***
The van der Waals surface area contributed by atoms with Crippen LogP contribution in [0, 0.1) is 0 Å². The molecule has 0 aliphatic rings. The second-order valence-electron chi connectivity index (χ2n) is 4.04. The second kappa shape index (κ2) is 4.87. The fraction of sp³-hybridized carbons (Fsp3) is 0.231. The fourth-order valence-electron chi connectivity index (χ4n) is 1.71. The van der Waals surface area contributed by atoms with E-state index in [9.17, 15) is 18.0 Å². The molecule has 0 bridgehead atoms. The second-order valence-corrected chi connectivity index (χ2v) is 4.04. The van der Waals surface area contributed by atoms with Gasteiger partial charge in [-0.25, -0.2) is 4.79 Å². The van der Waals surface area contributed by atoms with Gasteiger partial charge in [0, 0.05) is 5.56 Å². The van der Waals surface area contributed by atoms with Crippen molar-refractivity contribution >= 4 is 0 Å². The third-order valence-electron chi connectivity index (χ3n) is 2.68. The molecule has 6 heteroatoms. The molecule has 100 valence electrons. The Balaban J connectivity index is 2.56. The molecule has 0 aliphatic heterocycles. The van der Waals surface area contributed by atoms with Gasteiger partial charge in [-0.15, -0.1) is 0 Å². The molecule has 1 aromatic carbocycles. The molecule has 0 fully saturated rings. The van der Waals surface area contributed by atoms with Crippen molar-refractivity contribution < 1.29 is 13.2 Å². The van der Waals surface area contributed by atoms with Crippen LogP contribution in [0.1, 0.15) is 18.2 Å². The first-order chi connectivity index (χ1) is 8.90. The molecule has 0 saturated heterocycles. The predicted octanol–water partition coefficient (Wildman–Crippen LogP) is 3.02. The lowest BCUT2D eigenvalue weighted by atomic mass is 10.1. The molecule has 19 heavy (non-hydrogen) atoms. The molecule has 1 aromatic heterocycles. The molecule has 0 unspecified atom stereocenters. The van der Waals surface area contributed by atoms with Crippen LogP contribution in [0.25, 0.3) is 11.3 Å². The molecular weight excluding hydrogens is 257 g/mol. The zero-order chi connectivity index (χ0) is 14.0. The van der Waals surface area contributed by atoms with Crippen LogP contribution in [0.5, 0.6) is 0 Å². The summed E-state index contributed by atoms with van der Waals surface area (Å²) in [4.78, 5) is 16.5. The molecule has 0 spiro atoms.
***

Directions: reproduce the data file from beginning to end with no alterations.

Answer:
The van der Waals surface area contributed by atoms with Crippen LogP contribution in [0, 0.1) is 0 Å². The molecule has 0 aliphatic rings. The second-order valence-electron chi connectivity index (χ2n) is 4.04. The second kappa shape index (κ2) is 4.87. The fraction of sp³-hybridized carbons (Fsp3) is 0.231. The fourth-order valence-electron chi connectivity index (χ4n) is 1.71. The van der Waals surface area contributed by atoms with E-state index in [9.17, 15) is 18.0 Å². The molecule has 0 bridgehead atoms. The second-order valence-corrected chi connectivity index (χ2v) is 4.04. The van der Waals surface area contributed by atoms with Gasteiger partial charge in [-0.25, -0.2) is 4.79 Å². The van der Waals surface area contributed by atoms with Gasteiger partial charge in [0, 0.05) is 5.56 Å². The van der Waals surface area contributed by atoms with Crippen molar-refractivity contribution >= 4 is 0 Å². The third-order valence-electron chi connectivity index (χ3n) is 2.68. The molecule has 6 heteroatoms. The molecule has 100 valence electrons. The Balaban J connectivity index is 2.56. The molecule has 0 aliphatic heterocycles. The van der Waals surface area contributed by atoms with Gasteiger partial charge in [-0.15, -0.1) is 0 Å². The molecule has 1 aromatic carbocycles. The molecule has 0 fully saturated rings. The van der Waals surface area contributed by atoms with Crippen molar-refractivity contribution < 1.29 is 13.2 Å². The van der Waals surface area contributed by atoms with Crippen LogP contribution in [0.1, 0.15) is 18.2 Å². The first-order chi connectivity index (χ1) is 8.90. The molecule has 0 saturated heterocycles. The predicted octanol–water partition coefficient (Wildman–Crippen LogP) is 3.02. The lowest BCUT2D eigenvalue weighted by atomic mass is 10.1. The molecule has 19 heavy (non-hydrogen) atoms. The molecule has 1 aromatic heterocycles. The molecule has 0 unspecified atom stereocenters. The van der Waals surface area contributed by atoms with Crippen LogP contribution in [0.25, 0.3) is 11.3 Å². The molecular weight excluding hydrogens is 257 g/mol. The zero-order chi connectivity index (χ0) is 14.0. The van der Waals surface area contributed by atoms with Crippen LogP contribution in [0.5, 0.6) is 0 Å². The summed E-state index contributed by atoms with van der Waals surface area (Å²) in [4.78, 5) is 16.5. The molecule has 0 spiro atoms.